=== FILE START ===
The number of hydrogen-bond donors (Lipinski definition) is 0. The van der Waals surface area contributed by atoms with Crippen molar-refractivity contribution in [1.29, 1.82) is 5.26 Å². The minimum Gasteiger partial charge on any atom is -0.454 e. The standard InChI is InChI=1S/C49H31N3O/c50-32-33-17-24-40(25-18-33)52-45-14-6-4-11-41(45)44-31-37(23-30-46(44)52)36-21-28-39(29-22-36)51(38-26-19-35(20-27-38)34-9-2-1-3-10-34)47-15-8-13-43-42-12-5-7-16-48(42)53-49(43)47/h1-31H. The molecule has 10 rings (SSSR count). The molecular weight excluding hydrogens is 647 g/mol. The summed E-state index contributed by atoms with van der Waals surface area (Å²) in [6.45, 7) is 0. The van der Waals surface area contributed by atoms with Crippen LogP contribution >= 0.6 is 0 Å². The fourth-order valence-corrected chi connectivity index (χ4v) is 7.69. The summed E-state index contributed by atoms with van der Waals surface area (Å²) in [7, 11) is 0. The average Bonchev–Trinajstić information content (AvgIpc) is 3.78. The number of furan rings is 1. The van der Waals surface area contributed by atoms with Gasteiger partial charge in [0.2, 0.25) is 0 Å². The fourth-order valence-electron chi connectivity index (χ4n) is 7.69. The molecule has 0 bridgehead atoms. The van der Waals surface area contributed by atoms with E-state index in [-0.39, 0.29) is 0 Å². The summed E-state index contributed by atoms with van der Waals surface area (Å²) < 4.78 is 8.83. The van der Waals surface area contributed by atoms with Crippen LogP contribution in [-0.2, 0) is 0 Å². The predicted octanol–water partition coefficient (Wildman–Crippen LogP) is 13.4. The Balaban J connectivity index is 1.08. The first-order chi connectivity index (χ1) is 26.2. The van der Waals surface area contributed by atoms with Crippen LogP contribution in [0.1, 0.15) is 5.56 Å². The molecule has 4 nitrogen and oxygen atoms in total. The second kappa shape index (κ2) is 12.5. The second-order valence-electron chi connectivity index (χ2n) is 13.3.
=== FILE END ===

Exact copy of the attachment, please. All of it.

The number of hydrogen-bond donors (Lipinski definition) is 0. The van der Waals surface area contributed by atoms with Crippen molar-refractivity contribution in [1.29, 1.82) is 5.26 Å². The minimum Gasteiger partial charge on any atom is -0.454 e. The standard InChI is InChI=1S/C49H31N3O/c50-32-33-17-24-40(25-18-33)52-45-14-6-4-11-41(45)44-31-37(23-30-46(44)52)36-21-28-39(29-22-36)51(38-26-19-35(20-27-38)34-9-2-1-3-10-34)47-15-8-13-43-42-12-5-7-16-48(42)53-49(43)47/h1-31H. The molecule has 10 rings (SSSR count). The molecular weight excluding hydrogens is 647 g/mol. The summed E-state index contributed by atoms with van der Waals surface area (Å²) in [6.45, 7) is 0. The van der Waals surface area contributed by atoms with Crippen LogP contribution >= 0.6 is 0 Å². The fourth-order valence-corrected chi connectivity index (χ4v) is 7.69. The summed E-state index contributed by atoms with van der Waals surface area (Å²) in [7, 11) is 0. The average Bonchev–Trinajstić information content (AvgIpc) is 3.78. The number of furan rings is 1. The van der Waals surface area contributed by atoms with Gasteiger partial charge in [0.2, 0.25) is 0 Å². The fourth-order valence-electron chi connectivity index (χ4n) is 7.69. The molecule has 0 bridgehead atoms. The van der Waals surface area contributed by atoms with E-state index in [-0.39, 0.29) is 0 Å². The summed E-state index contributed by atoms with van der Waals surface area (Å²) < 4.78 is 8.83. The van der Waals surface area contributed by atoms with Crippen LogP contribution in [-0.2, 0) is 0 Å². The predicted octanol–water partition coefficient (Wildman–Crippen LogP) is 13.4. The Balaban J connectivity index is 1.08. The first-order chi connectivity index (χ1) is 26.2. The van der Waals surface area contributed by atoms with Crippen LogP contribution in [0.1, 0.15) is 5.56 Å². The molecule has 4 nitrogen and oxygen atoms in total. The second kappa shape index (κ2) is 12.5. The second-order valence-electron chi connectivity index (χ2n) is 13.3.